De facto relationships of less than 2 years

Parties need to take care when commencing an application to court.  The critical question is whether the parties fall within the provisions of the family law legislation that will permit an order to be made.

A number of issues must exist to enable a judge to make an order in the case of de facto relationships, namely:

  • The de facto relationship must span a period of at least 2 years, or
  • Do the parties to the relationship have a child together

In the case of Beaumont & Schultes [2019] FCCA 1831 the parties had lived together in a de facto relationship for a period of less than the mandated 2 years.  There were no children of the relationship.

Does the court have the necessary jurisdiction to make a property order in relation to de facto relationship in these circumstances?  What were the issues to consider to ensure the court has jurisdiction to make the orders sought?

  • The precise commencement and termination dates of the relationship must be determined.
  • Should the submission of the applicant wife be accepted that the de facto relationship commenced when the parties commenced the sexual relationship as opposed to the actual living together in a domestic relationship. This submission was in fact rejected by the judge.
  • Did the wife seeking the property adjustment orders make substantial financial or non financial contributions to the acquisition, conservation or improvement of an asset.
  • If the answer to this last question is not in the affirmative then the court must consider whether, if no order for property adjustment is to be made, would this result in a serious injustice to the party seeking the order.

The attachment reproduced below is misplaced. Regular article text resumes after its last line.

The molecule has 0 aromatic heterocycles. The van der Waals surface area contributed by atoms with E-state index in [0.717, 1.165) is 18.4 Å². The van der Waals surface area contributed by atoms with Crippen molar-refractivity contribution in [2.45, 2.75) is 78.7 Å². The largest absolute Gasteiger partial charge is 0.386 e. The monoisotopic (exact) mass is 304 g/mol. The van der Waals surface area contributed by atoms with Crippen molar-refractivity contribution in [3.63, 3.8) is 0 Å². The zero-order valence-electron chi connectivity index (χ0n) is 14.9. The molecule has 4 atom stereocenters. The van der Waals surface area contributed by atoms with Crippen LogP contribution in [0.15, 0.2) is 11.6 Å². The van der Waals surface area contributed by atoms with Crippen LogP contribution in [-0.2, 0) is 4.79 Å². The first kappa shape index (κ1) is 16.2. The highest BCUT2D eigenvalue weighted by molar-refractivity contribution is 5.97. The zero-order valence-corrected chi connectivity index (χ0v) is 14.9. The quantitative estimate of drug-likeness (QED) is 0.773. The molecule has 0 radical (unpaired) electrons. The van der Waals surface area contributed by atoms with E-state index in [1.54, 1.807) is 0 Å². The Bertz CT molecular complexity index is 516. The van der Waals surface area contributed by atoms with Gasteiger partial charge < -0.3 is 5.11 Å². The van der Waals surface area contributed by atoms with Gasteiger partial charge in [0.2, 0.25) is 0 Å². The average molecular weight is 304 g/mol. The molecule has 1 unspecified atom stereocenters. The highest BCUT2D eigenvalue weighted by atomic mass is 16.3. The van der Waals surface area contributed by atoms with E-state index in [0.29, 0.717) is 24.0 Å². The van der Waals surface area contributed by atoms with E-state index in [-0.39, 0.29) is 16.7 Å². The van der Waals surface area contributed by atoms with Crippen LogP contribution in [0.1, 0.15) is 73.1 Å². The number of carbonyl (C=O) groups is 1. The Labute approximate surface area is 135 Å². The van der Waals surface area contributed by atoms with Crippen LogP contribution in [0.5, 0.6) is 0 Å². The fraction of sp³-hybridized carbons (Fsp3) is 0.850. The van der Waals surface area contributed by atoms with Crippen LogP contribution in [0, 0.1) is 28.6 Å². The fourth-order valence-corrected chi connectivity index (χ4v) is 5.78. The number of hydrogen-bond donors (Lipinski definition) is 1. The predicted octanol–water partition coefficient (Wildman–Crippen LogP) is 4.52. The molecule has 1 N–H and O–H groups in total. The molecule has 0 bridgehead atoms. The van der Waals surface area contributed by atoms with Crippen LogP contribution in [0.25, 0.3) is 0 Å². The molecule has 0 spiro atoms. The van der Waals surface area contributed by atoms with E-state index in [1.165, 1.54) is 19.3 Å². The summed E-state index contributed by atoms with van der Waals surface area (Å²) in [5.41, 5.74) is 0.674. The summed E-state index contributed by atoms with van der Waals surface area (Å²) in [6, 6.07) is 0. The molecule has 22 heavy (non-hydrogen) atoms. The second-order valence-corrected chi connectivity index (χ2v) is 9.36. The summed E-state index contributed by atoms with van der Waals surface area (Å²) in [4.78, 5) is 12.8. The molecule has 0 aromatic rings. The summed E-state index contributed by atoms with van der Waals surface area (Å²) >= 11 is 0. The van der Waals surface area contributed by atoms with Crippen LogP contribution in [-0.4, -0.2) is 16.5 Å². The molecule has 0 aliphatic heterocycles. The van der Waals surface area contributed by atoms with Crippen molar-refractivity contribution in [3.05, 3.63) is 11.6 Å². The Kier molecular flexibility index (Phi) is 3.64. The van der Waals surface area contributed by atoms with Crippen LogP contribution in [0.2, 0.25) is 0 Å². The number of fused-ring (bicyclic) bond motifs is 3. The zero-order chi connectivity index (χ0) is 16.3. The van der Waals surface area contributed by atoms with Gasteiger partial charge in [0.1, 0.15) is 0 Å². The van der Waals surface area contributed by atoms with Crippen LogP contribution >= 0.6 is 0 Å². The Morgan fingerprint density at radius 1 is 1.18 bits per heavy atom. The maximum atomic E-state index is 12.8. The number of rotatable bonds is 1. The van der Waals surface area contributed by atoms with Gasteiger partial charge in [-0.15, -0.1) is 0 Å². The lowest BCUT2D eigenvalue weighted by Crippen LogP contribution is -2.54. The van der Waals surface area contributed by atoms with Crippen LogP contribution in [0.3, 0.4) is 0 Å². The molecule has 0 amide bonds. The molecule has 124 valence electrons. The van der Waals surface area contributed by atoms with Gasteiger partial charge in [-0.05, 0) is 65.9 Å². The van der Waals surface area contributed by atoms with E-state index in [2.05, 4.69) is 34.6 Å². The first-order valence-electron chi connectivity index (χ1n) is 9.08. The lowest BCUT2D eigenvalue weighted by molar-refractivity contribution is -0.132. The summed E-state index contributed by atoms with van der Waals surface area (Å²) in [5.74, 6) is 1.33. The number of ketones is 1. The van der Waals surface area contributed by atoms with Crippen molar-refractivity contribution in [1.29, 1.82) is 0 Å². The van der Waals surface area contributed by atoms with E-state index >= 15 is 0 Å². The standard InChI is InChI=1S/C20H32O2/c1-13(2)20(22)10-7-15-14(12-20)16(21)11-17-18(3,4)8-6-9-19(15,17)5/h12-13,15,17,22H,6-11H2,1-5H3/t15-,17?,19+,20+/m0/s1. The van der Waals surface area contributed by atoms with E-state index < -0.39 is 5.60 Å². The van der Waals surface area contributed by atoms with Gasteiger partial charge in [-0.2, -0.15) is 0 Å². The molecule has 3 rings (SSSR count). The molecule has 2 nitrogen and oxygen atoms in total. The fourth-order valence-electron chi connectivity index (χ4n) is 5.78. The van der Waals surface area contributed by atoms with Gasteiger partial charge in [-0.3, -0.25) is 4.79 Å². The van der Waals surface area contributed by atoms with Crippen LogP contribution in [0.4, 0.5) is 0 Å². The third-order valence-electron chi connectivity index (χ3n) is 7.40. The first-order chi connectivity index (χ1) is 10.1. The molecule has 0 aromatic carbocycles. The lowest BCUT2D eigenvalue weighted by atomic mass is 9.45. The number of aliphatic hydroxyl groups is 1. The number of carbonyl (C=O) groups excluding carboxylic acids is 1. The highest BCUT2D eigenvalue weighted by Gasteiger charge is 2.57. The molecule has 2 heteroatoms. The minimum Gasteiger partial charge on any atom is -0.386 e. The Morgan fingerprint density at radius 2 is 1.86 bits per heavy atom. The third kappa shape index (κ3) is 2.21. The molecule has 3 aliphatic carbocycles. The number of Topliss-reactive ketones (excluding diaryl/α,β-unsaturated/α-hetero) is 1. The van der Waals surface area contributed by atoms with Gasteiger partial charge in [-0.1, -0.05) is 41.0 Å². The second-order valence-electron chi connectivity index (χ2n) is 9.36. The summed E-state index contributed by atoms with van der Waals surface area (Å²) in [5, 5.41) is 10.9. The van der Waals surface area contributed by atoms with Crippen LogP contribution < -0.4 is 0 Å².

The trial judge found on the evidence as to the following:

  • The applicant made some financial contributions toward the purchase of food, entertainment, electricity but he did not consider this to be substantial.
  • The applicant organised for her family and friends to undertake some renovations on the first property the parties owned together but he did not consider this should be recognised as substantial particularly as the applicant’s adult children were paid for their work.
  • This work by the children could not be considered as an indirect financial contribution by the applicant wife.
  • The applicant worked on renovations to a second property at the same time as she looked after her children from a previous relationship and whilst studying. She placed a dollar value on her time of $90,000.  This work was considered to be substantive but the applicant’s submission was rejected as to the value.  It was not considered appropriate to place a dollar value on such work.

What was the outcome?  The trial judge considered that:

  • The de facto relationship did not span 2 years as required under the legislation, and
  • The applicant’s contributions to the family should be acknowledged but they were not considered sufficiently substantial to warrant an order being made in her favour, and
  • The applicant would not suffer a serious injustice if the court did not have the jurisdiction to alter the parties’ property interests, and
  • The applicant’s financial position at the commencement and at the termination of the relationship was similar, and
  • The added value of the renovations to the value of the property was small

The application was dismissed.

 

 

 

 

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